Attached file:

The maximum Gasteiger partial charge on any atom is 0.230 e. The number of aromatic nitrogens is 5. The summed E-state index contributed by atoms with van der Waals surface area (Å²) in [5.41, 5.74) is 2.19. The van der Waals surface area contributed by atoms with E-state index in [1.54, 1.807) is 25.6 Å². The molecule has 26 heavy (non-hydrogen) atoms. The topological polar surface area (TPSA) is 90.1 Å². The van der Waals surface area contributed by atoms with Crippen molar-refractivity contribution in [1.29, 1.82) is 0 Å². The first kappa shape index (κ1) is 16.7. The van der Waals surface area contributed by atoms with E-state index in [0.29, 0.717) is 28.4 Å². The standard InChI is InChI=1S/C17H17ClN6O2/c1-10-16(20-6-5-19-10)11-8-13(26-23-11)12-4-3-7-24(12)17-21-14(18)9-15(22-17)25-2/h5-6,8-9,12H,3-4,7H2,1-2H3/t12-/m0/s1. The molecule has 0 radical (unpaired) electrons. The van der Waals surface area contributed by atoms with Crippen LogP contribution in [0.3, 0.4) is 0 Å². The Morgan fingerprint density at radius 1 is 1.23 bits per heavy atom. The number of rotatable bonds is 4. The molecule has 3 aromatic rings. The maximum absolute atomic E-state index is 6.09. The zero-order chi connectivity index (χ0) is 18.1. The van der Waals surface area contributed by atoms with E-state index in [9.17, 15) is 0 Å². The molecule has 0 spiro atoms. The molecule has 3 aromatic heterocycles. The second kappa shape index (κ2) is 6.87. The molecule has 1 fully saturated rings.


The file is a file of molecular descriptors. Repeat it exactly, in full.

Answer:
The maximum Gasteiger partial charge on any atom is 0.230 e. The number of aromatic nitrogens is 5. The summed E-state index contributed by atoms with van der Waals surface area (Å²) in [5.41, 5.74) is 2.19. The van der Waals surface area contributed by atoms with E-state index in [1.54, 1.807) is 25.6 Å². The molecule has 26 heavy (non-hydrogen) atoms. The topological polar surface area (TPSA) is 90.1 Å². The van der Waals surface area contributed by atoms with Crippen molar-refractivity contribution in [1.29, 1.82) is 0 Å². The first kappa shape index (κ1) is 16.7. The van der Waals surface area contributed by atoms with E-state index in [0.29, 0.717) is 28.4 Å². The standard InChI is InChI=1S/C17H17ClN6O2/c1-10-16(20-6-5-19-10)11-8-13(26-23-11)12-4-3-7-24(12)17-21-14(18)9-15(22-17)25-2/h5-6,8-9,12H,3-4,7H2,1-2H3/t12-/m0/s1. The molecule has 0 radical (unpaired) electrons. The van der Waals surface area contributed by atoms with Crippen LogP contribution in [0.3, 0.4) is 0 Å². The Morgan fingerprint density at radius 1 is 1.23 bits per heavy atom. The number of rotatable bonds is 4. The molecule has 3 aromatic rings. The maximum absolute atomic E-state index is 6.09. The zero-order chi connectivity index (χ0) is 18.1. The van der Waals surface area contributed by atoms with E-state index in [9.17, 15) is 0 Å². The molecule has 0 spiro atoms. The molecule has 3 aromatic heterocycles. The second kappa shape index (κ2) is 6.87. The molecule has 1 fully saturated rings.